Marty wants to dress the part, but he is never cool.


Slate: Was it supposed to make Marty seem, like, super lame?

Eagan: I think that’s the thing about Marty. That’s how I perceive him, anyway. There was something a little bit lame about how he was carrying on with these younger women, like he was never really comfortable with who he was. Cohle didn’t care about anything. So he came off as cool and, if you will, kind of sexy. When you first see Marty, he looks pretty confident and cocky, but in reality, he’s searching constantly for who he is. So of course he would think this T-shirt from college is cool when it’s actually pretty lame. You see that, too, in his explosively patterned ties. He’s trying so hard. They were like O.J.’s lawyers at the time, those ties they wore in ’95. It’s a peacocking of sorts. We get where he’s trying to go with it, but he just never gets it quite right.

Slate: What were your ’90s references? The clothes were really evocative of the decade, but they were never too obvious. It didn’t feel like watching an episode of Full House.

Eagan: I grew up in Missouri in the ’90s, so the show was kind of my ’90s. I brought all of my photographs down to New Orleans, all my yearbooks and stuff. You know the girl whose face is on the big billboard in Episode 1? She was one of my friends from high school. I knew that a place like Lafayette would be late compared to the rest of the country, fashion-wise. It wasn’t a town that was going to be up on all the current trends. So I backdated the clothes a bit, to the late ’80s. Older folks in the show, like people in the tent revival scene, were dressed in clothes from the late ’70s. These were people who didn’t have a lot of money, people who don’t buy new things every season because they can’t afford to. We also tried to make sure we didn’t costume anyone so obnoxiously that it overpowered the show. There was so much you had to pay attention to in every episode, we wanted to keep the wardrobe subtle.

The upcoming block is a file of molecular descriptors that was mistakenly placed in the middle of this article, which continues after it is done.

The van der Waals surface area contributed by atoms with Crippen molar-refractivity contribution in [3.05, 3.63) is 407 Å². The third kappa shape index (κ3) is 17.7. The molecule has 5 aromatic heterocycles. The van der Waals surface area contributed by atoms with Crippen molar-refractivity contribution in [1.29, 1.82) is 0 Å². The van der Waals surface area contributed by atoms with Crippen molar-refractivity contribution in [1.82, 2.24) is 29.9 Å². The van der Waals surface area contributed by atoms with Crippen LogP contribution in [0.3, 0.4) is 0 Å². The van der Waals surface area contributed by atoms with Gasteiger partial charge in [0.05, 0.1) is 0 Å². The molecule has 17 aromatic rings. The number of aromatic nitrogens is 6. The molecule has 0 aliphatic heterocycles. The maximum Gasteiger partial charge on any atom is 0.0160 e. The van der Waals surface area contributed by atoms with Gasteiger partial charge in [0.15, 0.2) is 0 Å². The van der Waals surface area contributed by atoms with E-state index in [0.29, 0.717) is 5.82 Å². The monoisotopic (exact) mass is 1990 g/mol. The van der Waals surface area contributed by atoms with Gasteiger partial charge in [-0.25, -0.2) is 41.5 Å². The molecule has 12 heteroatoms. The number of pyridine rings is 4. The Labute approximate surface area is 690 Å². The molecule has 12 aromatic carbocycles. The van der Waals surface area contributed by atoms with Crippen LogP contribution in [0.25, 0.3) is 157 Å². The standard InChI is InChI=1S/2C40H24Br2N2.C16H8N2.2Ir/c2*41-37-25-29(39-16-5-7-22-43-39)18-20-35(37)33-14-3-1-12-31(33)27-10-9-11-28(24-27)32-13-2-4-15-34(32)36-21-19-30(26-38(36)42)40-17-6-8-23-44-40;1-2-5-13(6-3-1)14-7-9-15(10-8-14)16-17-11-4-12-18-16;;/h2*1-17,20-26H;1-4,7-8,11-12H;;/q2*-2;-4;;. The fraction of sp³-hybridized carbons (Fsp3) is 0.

Slate: And yet we couldn’t stop reading into every little thing. I’m afraid I have to put my True Detective conspiracy theory hat back on for a second. Throughout the series, we noticed female characters dressed in floral prints, from Maggie’s sex scene with Rust to nurse in the children’s hospital. Young Audrey’s sexual drawings also feature flowers, as does the gigantic mural in the hospital. And in the final episode, Errol’s, uh, companion refers to having sex as “making flowers.” Was there some sort of message hidden in the flora?

Note the floral pattern, one of many. Don’t read too much into it, though!


Eagan: No, not really. For [Errol’s half-sister], it was a specific choice. I layered two different nightgowns on her that were both floral, because it was creepy, and she was creepy. And I wanted to use something sweet and innocent to dress this poor, poor woman who had been so tortured in her life. But again, coming back to the other theories, it was less about leading the viewer and more about focusing on each character and doing what felt appropriate and right. In general, though, pattern mixing throughout the series was important. The effect was almost confusing. The more patterns we put on characters in the scenes, the more it leant itself to the unsettling atmosphere of the show.